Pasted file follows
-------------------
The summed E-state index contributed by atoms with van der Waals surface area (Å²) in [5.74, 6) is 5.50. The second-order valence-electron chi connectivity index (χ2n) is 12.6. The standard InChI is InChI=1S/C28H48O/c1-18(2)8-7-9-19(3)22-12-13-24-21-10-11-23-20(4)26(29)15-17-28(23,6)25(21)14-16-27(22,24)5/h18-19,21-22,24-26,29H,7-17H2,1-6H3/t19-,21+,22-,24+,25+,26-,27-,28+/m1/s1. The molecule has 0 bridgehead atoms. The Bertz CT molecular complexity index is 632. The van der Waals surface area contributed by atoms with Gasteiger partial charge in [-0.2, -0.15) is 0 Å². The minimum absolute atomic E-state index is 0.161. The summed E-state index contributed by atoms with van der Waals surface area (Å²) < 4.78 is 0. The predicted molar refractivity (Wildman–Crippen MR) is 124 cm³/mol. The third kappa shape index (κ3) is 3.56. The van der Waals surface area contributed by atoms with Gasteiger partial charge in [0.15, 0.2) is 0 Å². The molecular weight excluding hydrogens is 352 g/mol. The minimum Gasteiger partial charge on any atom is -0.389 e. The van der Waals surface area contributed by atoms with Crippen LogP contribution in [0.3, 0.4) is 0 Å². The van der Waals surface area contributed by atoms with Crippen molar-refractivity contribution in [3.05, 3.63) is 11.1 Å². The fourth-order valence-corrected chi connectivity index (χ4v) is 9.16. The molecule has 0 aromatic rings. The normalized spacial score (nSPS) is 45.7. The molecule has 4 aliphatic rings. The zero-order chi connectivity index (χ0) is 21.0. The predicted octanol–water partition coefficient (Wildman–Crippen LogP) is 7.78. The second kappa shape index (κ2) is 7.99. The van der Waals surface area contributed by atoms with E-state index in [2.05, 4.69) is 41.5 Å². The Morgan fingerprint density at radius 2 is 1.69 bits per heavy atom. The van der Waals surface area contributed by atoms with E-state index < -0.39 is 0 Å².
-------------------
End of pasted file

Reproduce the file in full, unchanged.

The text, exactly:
The summed E-state index contributed by atoms with van der Waals surface area (Å²) in [5.74, 6) is 5.50. The second-order valence-electron chi connectivity index (χ2n) is 12.6. The standard InChI is InChI=1S/C28H48O/c1-18(2)8-7-9-19(3)22-12-13-24-21-10-11-23-20(4)26(29)15-17-28(23,6)25(21)14-16-27(22,24)5/h18-19,21-22,24-26,29H,7-17H2,1-6H3/t19-,21+,22-,24+,25+,26-,27-,28+/m1/s1. The molecule has 0 bridgehead atoms. The Bertz CT molecular complexity index is 632. The van der Waals surface area contributed by atoms with Gasteiger partial charge in [-0.2, -0.15) is 0 Å². The minimum absolute atomic E-state index is 0.161. The summed E-state index contributed by atoms with van der Waals surface area (Å²) < 4.78 is 0. The predicted molar refractivity (Wildman–Crippen MR) is 124 cm³/mol. The third kappa shape index (κ3) is 3.56. The van der Waals surface area contributed by atoms with Gasteiger partial charge in [0.15, 0.2) is 0 Å². The molecular weight excluding hydrogens is 352 g/mol. The minimum Gasteiger partial charge on any atom is -0.389 e. The van der Waals surface area contributed by atoms with Crippen LogP contribution in [0.3, 0.4) is 0 Å². The van der Waals surface area contributed by atoms with Crippen molar-refractivity contribution in [3.05, 3.63) is 11.1 Å². The fourth-order valence-corrected chi connectivity index (χ4v) is 9.16. The molecule has 0 aromatic rings. The normalized spacial score (nSPS) is 45.7. The molecule has 4 aliphatic rings. The zero-order chi connectivity index (χ0) is 21.0. The predicted octanol–water partition coefficient (Wildman–Crippen LogP) is 7.78. The second kappa shape index (κ2) is 7.99. The van der Waals surface area contributed by atoms with E-state index in [2.05, 4.69) is 41.5 Å². The Morgan fingerprint density at radius 2 is 1.69 bits per heavy atom. The van der Waals surface area contributed by atoms with E-state index < -0.39 is 0 Å².